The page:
It’s time to change. It’s time to read. It’s time to write. It’s time to be the reason the space feels alive and inspired. It’s time to join the family pastime.  As Gandhi said, happiness requires harmony between our thoughts, words and actions. I was not happy watching TV, so I had to make the decision to align thoughts, words and actions. This may not be the secret to immediate happiness, and that’s OK. It will be the first step in a new direction, and that is enough for today. For me, today, at this stage in life, it was the TV.  Henry David Thoreau said, “that if one advances confidently in the direction of his dreams, and endeavors to live the life which he has imagined, he will meet with a success unexpected in common hours.” The life I’ve always imagined is hard to define on some levels. But I know without a doubt it doesn’t take place in front of a TV. What is it for you? Think about it and make the decisions necessary to move the distraction out of the way.


Blown Away

The grey skies that cloud and consume my memories of living in Michigan were brightened during a recent midwinter trip. The blues, purples and yellows that painted the sun setting sky at the end of this March day provided, as they so often do, a peaceful reminder that tomorrow is not promised, and this life is temporary. Photographs of our loved ones and pictures of God’s incredible world allow us to remember a specific moment in the midst of this thing we call life. The magic of a camera!

Pictures never tell the entire story. For example, this picture cannot tell you that it was barely 26 degrees, or that the winds were blowing at more than 35mph. The camera lens only shows what it can see, and all other human senses are ignored. Snapshots allow the viewer to transpose individual feelings, memories and dreams into the vista…

 IMG_8315 Lake Michigan – March 2017 – Copyright fotosbyFirenze

For me, fewer things provide as much peace, hope and serenity as watching a day fade away with the painting of the sky. Despite nearly being blown backwards over the sand dune, this snap shot was a fitting end to a beautiful day.

I once heard that a “year is made up of 12 chapters”. Well, life also has chapters – childhood, college, decade to decade, careers, etc.- and during this current chapter of life, I hope to see and capture many, many more sunsets and to simultaneously combine new snapshots and memories with those of the past.

Walking Away…

In the fall of 2009, I took my first job at one of Steamboat’s many condominium properties in the role of Front Desk Agent. Fast forward 7 years, and I am the Assitant General Manager of a brand new, internationally branded  hotel in beautiful Brentwood, TN. These seven years have been full of moving across the country – from CO to TX to NY to TN to FL and back.  I have been “on-call” 24hrs/day 7 days/week since the fall of 2010 and I’m tired. 90% of my energy has gone to helping strangers and the other 90% has gone to a team that is often underpaid and always over worked. I’ve never been the best at math, and even I can tell you that those two combine to well over 100%. Unfortunately, the numbers in that equation represent ME. My personality and hobbies and interests and rough edges and the energy it takes to wake up with a smile. They represent me. And, all of me has been consumed taking care of everyone except me.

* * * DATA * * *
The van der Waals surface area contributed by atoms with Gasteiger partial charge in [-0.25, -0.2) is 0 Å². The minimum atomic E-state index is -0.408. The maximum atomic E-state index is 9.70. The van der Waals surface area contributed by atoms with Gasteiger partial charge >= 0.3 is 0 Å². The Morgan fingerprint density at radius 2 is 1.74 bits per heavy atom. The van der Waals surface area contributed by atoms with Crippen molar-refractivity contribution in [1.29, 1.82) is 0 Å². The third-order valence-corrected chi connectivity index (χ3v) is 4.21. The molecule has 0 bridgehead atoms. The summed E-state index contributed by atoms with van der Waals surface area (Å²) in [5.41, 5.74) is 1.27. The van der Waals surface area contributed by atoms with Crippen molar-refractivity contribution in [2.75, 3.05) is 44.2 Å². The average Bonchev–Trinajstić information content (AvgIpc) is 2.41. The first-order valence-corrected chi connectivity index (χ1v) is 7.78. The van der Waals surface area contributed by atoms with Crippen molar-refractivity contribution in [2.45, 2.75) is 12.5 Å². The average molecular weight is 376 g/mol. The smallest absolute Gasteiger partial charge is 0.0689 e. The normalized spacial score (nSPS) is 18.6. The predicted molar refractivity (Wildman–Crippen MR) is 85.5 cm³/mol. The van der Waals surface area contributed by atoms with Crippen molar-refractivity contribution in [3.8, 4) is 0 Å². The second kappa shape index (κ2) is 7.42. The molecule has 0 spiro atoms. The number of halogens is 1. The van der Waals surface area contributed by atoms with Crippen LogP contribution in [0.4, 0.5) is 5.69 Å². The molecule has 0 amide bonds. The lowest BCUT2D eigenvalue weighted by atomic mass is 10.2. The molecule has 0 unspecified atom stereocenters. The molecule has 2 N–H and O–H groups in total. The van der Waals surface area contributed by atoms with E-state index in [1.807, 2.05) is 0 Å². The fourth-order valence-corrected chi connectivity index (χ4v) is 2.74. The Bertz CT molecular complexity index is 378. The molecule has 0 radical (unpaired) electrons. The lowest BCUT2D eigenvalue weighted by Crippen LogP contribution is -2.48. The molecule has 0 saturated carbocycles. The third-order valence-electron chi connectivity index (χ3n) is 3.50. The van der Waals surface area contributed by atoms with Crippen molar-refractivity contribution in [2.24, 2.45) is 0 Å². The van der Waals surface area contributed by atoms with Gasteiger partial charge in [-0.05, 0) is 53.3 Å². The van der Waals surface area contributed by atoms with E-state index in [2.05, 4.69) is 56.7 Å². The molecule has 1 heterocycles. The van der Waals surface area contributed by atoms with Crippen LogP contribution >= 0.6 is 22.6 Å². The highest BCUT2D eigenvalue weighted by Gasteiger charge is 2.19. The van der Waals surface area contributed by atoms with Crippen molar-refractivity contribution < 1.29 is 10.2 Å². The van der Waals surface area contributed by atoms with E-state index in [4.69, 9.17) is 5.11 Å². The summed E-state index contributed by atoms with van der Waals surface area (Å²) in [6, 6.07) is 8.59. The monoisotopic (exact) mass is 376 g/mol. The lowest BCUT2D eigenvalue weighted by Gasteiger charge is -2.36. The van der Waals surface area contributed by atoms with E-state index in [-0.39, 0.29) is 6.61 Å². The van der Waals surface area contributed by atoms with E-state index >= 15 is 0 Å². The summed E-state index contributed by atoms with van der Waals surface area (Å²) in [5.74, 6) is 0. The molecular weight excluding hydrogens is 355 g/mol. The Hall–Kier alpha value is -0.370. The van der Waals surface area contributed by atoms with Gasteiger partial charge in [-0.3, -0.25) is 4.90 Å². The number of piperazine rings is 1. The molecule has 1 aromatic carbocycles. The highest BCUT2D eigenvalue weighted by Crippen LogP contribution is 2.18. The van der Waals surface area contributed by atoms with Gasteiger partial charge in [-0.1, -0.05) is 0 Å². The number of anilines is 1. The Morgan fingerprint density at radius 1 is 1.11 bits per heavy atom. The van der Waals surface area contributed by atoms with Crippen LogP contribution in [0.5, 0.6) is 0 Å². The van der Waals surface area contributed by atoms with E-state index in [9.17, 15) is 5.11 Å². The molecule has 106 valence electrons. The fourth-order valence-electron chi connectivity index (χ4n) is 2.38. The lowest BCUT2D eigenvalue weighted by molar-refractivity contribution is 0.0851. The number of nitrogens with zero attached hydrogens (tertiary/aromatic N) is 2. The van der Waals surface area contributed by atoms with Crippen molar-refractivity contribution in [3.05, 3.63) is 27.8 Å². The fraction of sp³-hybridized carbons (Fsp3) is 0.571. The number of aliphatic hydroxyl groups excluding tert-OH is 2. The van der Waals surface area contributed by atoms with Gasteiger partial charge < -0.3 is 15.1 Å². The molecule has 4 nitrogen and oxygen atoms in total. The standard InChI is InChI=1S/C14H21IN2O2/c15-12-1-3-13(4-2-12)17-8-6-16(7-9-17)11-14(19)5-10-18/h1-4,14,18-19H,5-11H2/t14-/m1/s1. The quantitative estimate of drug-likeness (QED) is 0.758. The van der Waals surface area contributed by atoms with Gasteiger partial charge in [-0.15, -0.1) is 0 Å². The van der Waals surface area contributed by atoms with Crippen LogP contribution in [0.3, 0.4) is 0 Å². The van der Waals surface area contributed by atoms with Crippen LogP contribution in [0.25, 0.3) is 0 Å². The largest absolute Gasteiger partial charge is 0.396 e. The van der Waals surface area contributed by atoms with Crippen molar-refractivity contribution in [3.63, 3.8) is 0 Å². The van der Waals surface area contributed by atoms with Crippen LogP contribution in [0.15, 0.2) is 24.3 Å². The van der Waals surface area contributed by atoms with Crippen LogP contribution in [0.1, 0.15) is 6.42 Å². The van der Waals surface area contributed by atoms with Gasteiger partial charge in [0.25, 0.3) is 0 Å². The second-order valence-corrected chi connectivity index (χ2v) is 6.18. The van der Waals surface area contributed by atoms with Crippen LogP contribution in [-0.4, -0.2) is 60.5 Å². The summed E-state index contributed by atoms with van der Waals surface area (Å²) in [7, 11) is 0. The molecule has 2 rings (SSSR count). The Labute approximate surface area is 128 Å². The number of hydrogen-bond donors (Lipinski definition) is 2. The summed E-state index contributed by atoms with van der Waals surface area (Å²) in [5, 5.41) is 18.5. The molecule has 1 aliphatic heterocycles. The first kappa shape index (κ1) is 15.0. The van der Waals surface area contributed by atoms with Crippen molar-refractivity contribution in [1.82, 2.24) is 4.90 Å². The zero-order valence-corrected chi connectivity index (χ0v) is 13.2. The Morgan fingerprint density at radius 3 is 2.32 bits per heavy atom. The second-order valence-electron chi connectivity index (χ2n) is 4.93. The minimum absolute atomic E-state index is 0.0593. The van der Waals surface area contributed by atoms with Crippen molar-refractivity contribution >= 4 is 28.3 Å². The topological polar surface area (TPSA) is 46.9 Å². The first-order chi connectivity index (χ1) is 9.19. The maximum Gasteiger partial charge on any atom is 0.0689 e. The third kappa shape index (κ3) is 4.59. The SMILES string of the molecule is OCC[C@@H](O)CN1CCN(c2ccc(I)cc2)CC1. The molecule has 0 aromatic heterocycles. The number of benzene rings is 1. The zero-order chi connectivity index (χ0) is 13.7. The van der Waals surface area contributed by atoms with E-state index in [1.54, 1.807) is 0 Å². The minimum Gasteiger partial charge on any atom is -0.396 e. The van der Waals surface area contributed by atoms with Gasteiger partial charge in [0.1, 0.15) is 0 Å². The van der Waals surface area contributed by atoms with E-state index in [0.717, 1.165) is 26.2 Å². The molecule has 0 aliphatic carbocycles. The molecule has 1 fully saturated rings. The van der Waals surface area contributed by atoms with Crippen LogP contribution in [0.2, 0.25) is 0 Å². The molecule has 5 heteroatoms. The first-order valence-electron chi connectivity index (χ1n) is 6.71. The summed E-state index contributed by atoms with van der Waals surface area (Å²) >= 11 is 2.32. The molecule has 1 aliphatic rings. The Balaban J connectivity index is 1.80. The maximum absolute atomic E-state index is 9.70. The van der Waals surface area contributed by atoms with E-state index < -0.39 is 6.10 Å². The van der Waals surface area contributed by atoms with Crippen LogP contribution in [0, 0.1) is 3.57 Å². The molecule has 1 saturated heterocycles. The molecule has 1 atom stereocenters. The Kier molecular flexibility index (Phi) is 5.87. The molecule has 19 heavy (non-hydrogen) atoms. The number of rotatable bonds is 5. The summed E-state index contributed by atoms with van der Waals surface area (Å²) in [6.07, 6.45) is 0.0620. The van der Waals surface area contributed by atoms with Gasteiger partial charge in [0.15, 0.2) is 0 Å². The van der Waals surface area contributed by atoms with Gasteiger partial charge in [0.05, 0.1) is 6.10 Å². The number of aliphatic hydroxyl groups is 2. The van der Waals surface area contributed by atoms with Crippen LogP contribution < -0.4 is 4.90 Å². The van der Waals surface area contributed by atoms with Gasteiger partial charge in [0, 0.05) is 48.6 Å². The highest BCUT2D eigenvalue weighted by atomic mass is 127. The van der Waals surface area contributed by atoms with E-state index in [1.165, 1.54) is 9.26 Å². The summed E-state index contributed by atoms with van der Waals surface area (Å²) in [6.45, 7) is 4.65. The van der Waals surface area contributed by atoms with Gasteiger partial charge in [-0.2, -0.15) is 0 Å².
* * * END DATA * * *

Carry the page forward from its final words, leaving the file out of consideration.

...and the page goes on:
A standard 40hr/week job with two weeks of vacation leads the worker to a year of 1080 hours worked. My average is north of 65/hours per week and that leads to entierly too many hours worked and not nearly enough time spent living. If I had known at 22 years old that focused-service hotel operations managers worked such long hours, and that the industry owns one of the highest burnout rates in the world; I never would have started down this path. That is not the same as having regret, and I have few regrets.

Have you ever stood still and realized that everyone else’s life is moving forward and you seem to be knee deep in quicksand? Welcome to my world. Everyone is moving forward, making changes, and I am knee deep in quicksand. True or false, thats the feeling I woke up wtih everyday for the last 3 months.

So, I am walking away.

As of Thursday, I have officially and voluntarily resigned my position. That’s right. I quit. I’m done. Finitto. Termindada. Done.

In order to tell the rest of the story, we need to go back wards to July and August. My first solo trip outside of the country included a visit to an English Language school where I met with and interviewed for a course to become certified to teach English to speakers of other languages. The school is located in Heredia, Costa Rica which lies just outside of San Jose and in the Central Valley of Costa Rica. The TESOL certification is internationally accreddited and requires the successful completion of a 4-week intensive course with practicum teaching.

Thanks to the friends and family that noticed my “smile is missing” and to the terrible traffic which creates an hour long commute, one way; to those that said “you can do anything you set your mind to”;  and to generations of teachers and travellers…. I am walking away from my job and from Nashville, and taking a chance on a passion that’s been hidden away for years. In the middle of a horribly frustrating week at work, my phone rang. It was a blocked number and I decided not to answer it. The voicemail I received after that call was from the school director in Costa Rica… “Hey it’s Luke from Costa Rica. Haven’t heard from you in a while and wanted to see if you had made a decision on taking the course. As I told you, you’d be great at it and we still have spots left for November. Shoot me an email when you can. Pura Vida!”

Dad always says…. Sometimes God opens a window for you and when he does, it is up to you to listen.I heard it and saw it and felt it. I’ve considered moving abroad for years and everytime Yahoo! news has an article about the person that gave up everything to go live on a beach, well, I think that maybe I should be next.

Just like her name suggests, Nike and I are are going to Just Do It! We leave November 12th for 5 weeks in Costa Rica. Stay tuned for more news soon!